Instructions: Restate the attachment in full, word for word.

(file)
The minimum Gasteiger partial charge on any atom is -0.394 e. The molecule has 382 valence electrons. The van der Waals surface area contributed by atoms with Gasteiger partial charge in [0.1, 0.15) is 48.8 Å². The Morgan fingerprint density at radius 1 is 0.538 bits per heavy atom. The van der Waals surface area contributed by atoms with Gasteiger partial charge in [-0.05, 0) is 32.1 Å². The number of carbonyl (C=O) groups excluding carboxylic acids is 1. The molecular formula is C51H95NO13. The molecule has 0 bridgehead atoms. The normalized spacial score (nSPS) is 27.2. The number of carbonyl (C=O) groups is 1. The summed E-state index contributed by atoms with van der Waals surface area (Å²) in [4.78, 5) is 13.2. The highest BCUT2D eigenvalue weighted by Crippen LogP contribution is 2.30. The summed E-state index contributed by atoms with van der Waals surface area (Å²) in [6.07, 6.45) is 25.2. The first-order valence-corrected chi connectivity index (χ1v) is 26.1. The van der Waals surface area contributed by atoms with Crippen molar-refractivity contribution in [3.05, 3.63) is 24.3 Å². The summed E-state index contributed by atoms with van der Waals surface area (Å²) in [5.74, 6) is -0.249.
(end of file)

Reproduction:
The minimum Gasteiger partial charge on any atom is -0.394 e. The molecule has 382 valence electrons. The van der Waals surface area contributed by atoms with Gasteiger partial charge in [0.1, 0.15) is 48.8 Å². The Morgan fingerprint density at radius 1 is 0.538 bits per heavy atom. The van der Waals surface area contributed by atoms with Gasteiger partial charge in [-0.05, 0) is 32.1 Å². The number of carbonyl (C=O) groups excluding carboxylic acids is 1. The molecular formula is C51H95NO13. The molecule has 0 bridgehead atoms. The normalized spacial score (nSPS) is 27.2. The number of carbonyl (C=O) groups is 1. The summed E-state index contributed by atoms with van der Waals surface area (Å²) in [4.78, 5) is 13.2. The highest BCUT2D eigenvalue weighted by Crippen LogP contribution is 2.30. The summed E-state index contributed by atoms with van der Waals surface area (Å²) in [6.07, 6.45) is 25.2. The first-order valence-corrected chi connectivity index (χ1v) is 26.1. The van der Waals surface area contributed by atoms with Crippen molar-refractivity contribution in [3.05, 3.63) is 24.3 Å². The summed E-state index contributed by atoms with van der Waals surface area (Å²) in [5.74, 6) is -0.249.